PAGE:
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ABC’s Democratic debate was fair?
Julián Castro, the former Vice-President, Joe took Biden to task in last week’s Democratic presidential primary debate, not trying to downplay his role in the Obama administration’s immigration policy, but Castro was always a big critic of this policy either.
In 2012, when Castro the mayor of San Antonio was, he said, Obama “will certainly it” when it comes to immigration and the treatment of humans “human.”
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“He is simply the best friend that had Latinos in the White house,” Castro told the Texas Tribune.
A year later, in an interview with Charlie Rose, Castro was asked to describe the “best and most realistic immigration policy”, and his answer sounds almost Trumpian.
“First of all, will continue to ensure that the borders are secure, to improve it,” he said. To establish “secondly, the work with the employers, with a better system, so that you can know, if you hire someone, you hire someone who is here legally. And then thirdly, there is some way to with the 11 to 12 million people who are here without papers, illegally, whatever you want to call it.”
Video from the 2013 House Judiciary Committee hearing, marked this week by The Washington Free Beacon, shows Castro in favour of a relatively tough approach to the border. He discussed how the Obama administration has achieved “unprecedented success” in the expulsion of “dangerous individuals” because they are “more boots on the ground along the border than at any other time in our history.”
The question of whether the “interior enforcement” should be used to deter future illegal immigrants by saying you from getting jobs, Castro, “Going forward, of course, enforcement is part of the conversation.”
Castro, who later became President Barack Obama’s secretary of Housing and Urban Development, the also-touted “active enforcement at our borders” and said that Obama “has already made enormous progress in terms of enforcement.” Obama’s critics, to be referred to, however, him as the “deporter-in-chief.”
Cut to 2019, and Castro criticized Biden for trying to “take credit for Obama’s work, but not the answer to all questions,” according to Biden challenged Obama-era immigration enforcement policies during the last week in the debate. He is also the author distances himself from his past support for Obama’s policies.
“He applauded, said the management of the effort to prioritize immigration enforcement, not their efforts to deport masses of immigrants,” Castro’s campaign spokesman Sawyer Hackett, the Texas Tribune.
Castro is far from the current position far away from as he described how Obama’s immigration enforcement process as “progress”. He now calls for the decriminalization of illegal border crossings and wants the undocumented immigrants get free health care, at a time when President Trump the Democrats, complains that the support of “open borders”.
In the same year, in 2013, Castro listen to, said that opening the borders would be an “extreme” policy.
“Nobody agrees with open borders,” he said. “Everyone agrees we need to secure our border.”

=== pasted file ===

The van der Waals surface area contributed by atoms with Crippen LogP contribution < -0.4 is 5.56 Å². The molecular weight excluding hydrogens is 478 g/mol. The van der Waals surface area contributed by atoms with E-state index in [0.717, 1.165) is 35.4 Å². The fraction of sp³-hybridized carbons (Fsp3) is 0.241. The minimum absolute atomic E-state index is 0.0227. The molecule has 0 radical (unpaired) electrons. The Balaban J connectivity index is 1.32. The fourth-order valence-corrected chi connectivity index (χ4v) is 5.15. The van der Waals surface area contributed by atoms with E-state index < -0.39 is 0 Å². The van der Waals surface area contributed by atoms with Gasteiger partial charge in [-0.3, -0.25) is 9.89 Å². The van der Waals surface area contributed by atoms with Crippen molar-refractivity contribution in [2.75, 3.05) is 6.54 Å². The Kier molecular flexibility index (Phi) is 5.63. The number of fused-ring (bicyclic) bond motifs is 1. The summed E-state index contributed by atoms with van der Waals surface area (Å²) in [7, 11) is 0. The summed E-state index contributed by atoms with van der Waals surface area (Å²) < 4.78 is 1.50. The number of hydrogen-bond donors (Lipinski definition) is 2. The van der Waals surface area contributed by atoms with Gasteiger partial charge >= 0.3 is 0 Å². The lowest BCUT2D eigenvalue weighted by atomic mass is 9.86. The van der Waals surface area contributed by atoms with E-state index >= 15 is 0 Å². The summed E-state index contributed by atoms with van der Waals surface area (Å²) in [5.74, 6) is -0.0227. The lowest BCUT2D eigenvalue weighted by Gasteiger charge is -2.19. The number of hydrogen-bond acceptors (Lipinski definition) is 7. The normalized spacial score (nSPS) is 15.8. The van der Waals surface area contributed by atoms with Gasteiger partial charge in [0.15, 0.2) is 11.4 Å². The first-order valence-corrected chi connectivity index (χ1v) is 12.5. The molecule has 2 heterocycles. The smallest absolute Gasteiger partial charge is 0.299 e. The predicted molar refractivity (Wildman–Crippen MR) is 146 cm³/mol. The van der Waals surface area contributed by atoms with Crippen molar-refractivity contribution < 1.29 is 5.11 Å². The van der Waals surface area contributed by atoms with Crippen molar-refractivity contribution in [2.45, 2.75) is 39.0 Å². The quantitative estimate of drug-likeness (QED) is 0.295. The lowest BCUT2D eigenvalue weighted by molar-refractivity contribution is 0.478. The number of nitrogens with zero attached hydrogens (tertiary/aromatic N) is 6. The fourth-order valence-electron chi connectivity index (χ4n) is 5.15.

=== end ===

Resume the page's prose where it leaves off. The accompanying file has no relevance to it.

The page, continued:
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The former Obama officials have, so far, the debate is hardly on the same page in terms of the current immigration. The former Obama Homeland Security Secretary Jeh Johnson told The Washington Post in July that the decriminalization of illicit crossing of the border “would be to declare the equivalent of the public that we have open borders,” and that it “is impractical, unwise and not supported by the majority of the American people or the Congress, and we would have such a policy, instead of the 100,000 apprehensions in the month, it is a multiple of it.”
When you will the interview be asked during a June 2019 ABC News, whether its current policies were essentially the same as open borders, Castro, “There is no way that we can call to open the borders, because we have 654 miles of fencing, we have thousands of people at the border, we have planes, we have helicopters, boats, security cameras, weapons.”
According to his website, but Castro’s immigration plan would “[e]ffectively, the end of the restraint in the conduct of immigration enforcement, except in severe cases.” It is also the termination of border wall construction and cutting-US Immigration and Customs Enforcement (ICE) calls in half by getting rid of the enforcement and Removal operations through the distribution of its tasks to other authorities such as the Ministry of justice.
He also noted that it is a civil court system, where people can still be deported, and that not everyone who applies for asylum gets.
When asked by Fox News how Castro is the current policy to bring it into line with his previous statements, and how the prohibition of the illegal immigration would not respond in a set according to his plan, Castro campaign. In a recent statement to the Texas Tribune, Hackett, Secretary Castro said, “in contrast to some of the candidates in the year 2020, has learned the lessons of the past on immigration reform, including that no amount of deportations to bring Republicans to the table to negotiate.”
A position that Castro has clearly, over the years, his support for the creation of a path to citizenship for undocumented immigrants already in the United States
“I think a path to citizenship should be the option,” he said in 2013. “I don’t see that as an extreme option.”